Why Memory Work?

 

One afternoon, I rode behind my husband on an ATV up a mountain path. We wove through shadows, around trees, and past wildflowers until we burst into sunshine and this vista spread out before us. A song memorized long ago sprang from my lips, “To God be the glory, great things He has done!” In my childhood, this was our music minister’s favorite hymn. He’s roll the R on the “great” as if he were singing in his native Spanish. That is still how I hear it in my head.

On another afternoon, a few years before, I sat next to Isaac’s bed in the PICU with no words of my own. In my desperation to cling to hope in spite of the prognosis we’d just received, I clung to other long-ago memorized words, “Even as I walk through the valley of the shadow of death, I fear no evil, for you are with me. Your Rod and your Staff, they comfort me.”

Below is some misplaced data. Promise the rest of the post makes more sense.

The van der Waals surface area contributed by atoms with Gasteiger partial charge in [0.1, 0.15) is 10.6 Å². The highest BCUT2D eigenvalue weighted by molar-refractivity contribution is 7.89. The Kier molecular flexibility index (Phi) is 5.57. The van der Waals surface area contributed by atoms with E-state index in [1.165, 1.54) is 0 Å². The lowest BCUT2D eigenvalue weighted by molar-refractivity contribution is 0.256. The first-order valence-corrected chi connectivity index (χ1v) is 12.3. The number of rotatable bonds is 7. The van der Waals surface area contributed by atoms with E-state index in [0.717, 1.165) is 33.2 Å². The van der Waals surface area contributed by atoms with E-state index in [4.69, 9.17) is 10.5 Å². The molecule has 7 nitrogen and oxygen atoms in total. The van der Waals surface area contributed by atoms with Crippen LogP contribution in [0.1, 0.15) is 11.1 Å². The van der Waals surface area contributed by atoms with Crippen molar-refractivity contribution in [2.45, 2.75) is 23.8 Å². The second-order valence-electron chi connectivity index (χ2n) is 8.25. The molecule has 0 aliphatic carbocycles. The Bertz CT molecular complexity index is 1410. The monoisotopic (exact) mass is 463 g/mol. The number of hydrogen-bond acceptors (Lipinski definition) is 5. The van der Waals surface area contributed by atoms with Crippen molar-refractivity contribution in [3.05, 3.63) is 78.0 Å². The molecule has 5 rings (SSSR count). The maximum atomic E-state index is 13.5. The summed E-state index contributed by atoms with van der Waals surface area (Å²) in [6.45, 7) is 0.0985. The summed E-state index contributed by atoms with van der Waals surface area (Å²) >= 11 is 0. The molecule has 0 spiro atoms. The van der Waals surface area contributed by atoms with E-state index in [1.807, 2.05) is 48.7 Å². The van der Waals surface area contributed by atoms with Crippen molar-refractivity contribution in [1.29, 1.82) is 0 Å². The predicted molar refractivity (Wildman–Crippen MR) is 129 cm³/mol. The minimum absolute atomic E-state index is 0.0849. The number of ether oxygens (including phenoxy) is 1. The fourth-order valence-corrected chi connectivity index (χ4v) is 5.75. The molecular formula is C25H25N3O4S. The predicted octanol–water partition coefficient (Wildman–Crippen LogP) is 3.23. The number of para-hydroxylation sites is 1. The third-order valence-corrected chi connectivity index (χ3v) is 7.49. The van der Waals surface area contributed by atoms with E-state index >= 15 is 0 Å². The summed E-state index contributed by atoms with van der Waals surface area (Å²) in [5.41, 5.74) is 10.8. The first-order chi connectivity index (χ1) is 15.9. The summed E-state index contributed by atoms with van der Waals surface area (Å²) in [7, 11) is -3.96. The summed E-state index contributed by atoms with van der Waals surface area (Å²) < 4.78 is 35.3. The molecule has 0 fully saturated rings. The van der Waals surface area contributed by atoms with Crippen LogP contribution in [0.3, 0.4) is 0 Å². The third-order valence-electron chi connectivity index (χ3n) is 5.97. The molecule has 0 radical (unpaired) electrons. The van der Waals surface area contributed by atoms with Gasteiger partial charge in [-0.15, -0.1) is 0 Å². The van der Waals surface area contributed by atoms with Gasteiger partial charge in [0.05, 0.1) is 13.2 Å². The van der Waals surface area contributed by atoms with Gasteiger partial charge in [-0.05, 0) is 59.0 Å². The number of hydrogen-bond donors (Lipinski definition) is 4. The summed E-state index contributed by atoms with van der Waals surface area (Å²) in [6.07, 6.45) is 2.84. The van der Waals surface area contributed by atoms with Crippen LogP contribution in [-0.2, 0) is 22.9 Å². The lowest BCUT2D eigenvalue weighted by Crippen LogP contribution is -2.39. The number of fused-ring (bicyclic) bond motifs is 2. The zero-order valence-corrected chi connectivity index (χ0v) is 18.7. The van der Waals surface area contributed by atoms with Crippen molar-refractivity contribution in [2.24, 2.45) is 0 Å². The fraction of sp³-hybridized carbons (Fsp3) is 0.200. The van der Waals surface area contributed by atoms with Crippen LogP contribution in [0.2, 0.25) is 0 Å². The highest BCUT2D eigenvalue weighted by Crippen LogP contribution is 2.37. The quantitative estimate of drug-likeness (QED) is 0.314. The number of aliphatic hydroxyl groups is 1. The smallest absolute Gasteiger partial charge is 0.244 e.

Repeatedly, when I have no words of my own, it is phrases written by others, but stored in my mind, that come forth to express hope or faith or even desperation. These experiences are what convince me that it is necessary to hide words of Truth and Beauty in the hearts of my children as well as in my own heart. These words provide a link to the past, a reminder that we aren’t alone in our experiences… that others before us have felt like we do, have had similar thoughts, and written similar stories. These words remembered, whether light verse or heavy hymn, remind us that God is. That He, mighty and sovereign, lovingly holds His creations in His hands, while His Word moves mountains for our good and His glory.

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